Powered by
Sponsored by

India, Sri Lanka keen to step up bilateral ties

India to give a USD 100 mn line of credit to Sri Lanka to develop its solar projects

[File] Prime Minister Narendra Modi with his Sri Lankan counterpart Mahinda Rajapaksa | PTI [File] Prime Minister Narendra Modi with his Sri Lankan counterpart Mahinda Rajapaksa | PTI

Will the sun continue to shine on the India-Sri Lanka bilateral? The year has begun well for India in this regard with New Delhi extending a USD 100 million line of credit to Sri Lanka to develop its solar power sector. 

The credit line, which will be facilitated by the Exim Bank, is for developing solar projects across the country, specially the rooftop solar voltaic systems. It is under the larger umbrella of India's International Solar Alliance initiative. 

It is significant to recall that last year, Sri Lanka called off a solar project with a Chinese firm due to security concerns expressed by a third party [India]. On January 15, External Affairs Minister S. Jaishankar had a telephone call with Sri Lanka's finance minister Basil Rajapaksa, to greet each other on Pongal. Jaishankar assured India's support to Sri Lanka in overcoming the island nation's economic crisis and other challenges posed by the pandemic. He noted that as close friends and maritime neighbours, both countries stand to gain from closer economic interlinkages.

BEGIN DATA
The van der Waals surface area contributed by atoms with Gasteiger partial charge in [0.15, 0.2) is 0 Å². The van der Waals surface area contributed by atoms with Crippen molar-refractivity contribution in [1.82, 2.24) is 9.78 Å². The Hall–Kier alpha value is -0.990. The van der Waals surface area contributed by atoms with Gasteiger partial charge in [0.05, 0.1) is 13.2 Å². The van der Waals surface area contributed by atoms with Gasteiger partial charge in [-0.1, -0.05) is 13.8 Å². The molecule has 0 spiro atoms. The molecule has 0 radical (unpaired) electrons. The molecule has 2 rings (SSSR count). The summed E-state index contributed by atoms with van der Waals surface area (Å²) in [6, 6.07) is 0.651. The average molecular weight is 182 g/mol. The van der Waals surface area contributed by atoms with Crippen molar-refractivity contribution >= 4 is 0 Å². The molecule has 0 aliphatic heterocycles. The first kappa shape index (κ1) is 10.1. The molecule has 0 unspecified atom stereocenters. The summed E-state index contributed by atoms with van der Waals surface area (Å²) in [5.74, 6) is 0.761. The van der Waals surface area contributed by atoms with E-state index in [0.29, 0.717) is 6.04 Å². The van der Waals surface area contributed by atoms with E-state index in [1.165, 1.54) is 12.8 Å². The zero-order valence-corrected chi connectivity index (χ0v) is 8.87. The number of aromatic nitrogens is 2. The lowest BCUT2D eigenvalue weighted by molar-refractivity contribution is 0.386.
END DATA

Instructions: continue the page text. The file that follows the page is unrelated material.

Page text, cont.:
The ‘maritime neighbours’ phrase is important as China is venturing into the maritime neighbourhood, with important projects, two of which are indeed, maritime. China is developing the Colombo Port City, in which it will have a 43 per cent stake in return for the investment of around 1.4 billion dollars. But there are concerns in Sri Lanka over debt to China, which the former reclaims in a brutal manner. Earlier, the country had to hand over the Hambantota port to China on a 99 year lease, caught in the Chinese debt trap. 

Despite China's deep pockets, Sri Lanka is wary about complete financial reliance on one country, specially if that is China. And the Chinese help is not always the best. Sri Lanka realised this when it had to return a ship load of organic fertiliser by a Chinse firm because it was contaminated with bacteria. Sri Lanka is planning to make its entire agriculture organic. The bad fertiliser deal, coming at a time when the turnover was happening, has caused bad blood. The island nation is going through an economic crisis and its agrarian sector is in distress. 

India is being careful in the way it is extending help, because Sri Lanka is known to cancel projects. Some time ago, it cancelled the Colombo port east container terminal development project that India and Japan were jointly undertaking. Later, however, it offered development of the west container terminal and in September, the Adani Group clinched the deal with a 51 per cent stake in the project. 

India, just days ago, also sealed a deal to modernise the oil tank farms at Trincomalee Port , in which Indian Oil Corporation will hold a minority stake. 

Sri Lanka's development needs are huge as it revives from the war years, but the recent pandemic has hit the country badly. It has asked for an additional credit of USD 1 billion for importing food and essential items and medicines and USD 500 million for importing oil from India. In addition, it has sought a two month deferral on the settlement of a previous USD 515.2 million credit from India. Jaishankar noted there was progress in the discussion on these issues.


📣 The Week is now on Telegram. Click here to join our channel (@TheWeekmagazine) and stay updated with the latest headlines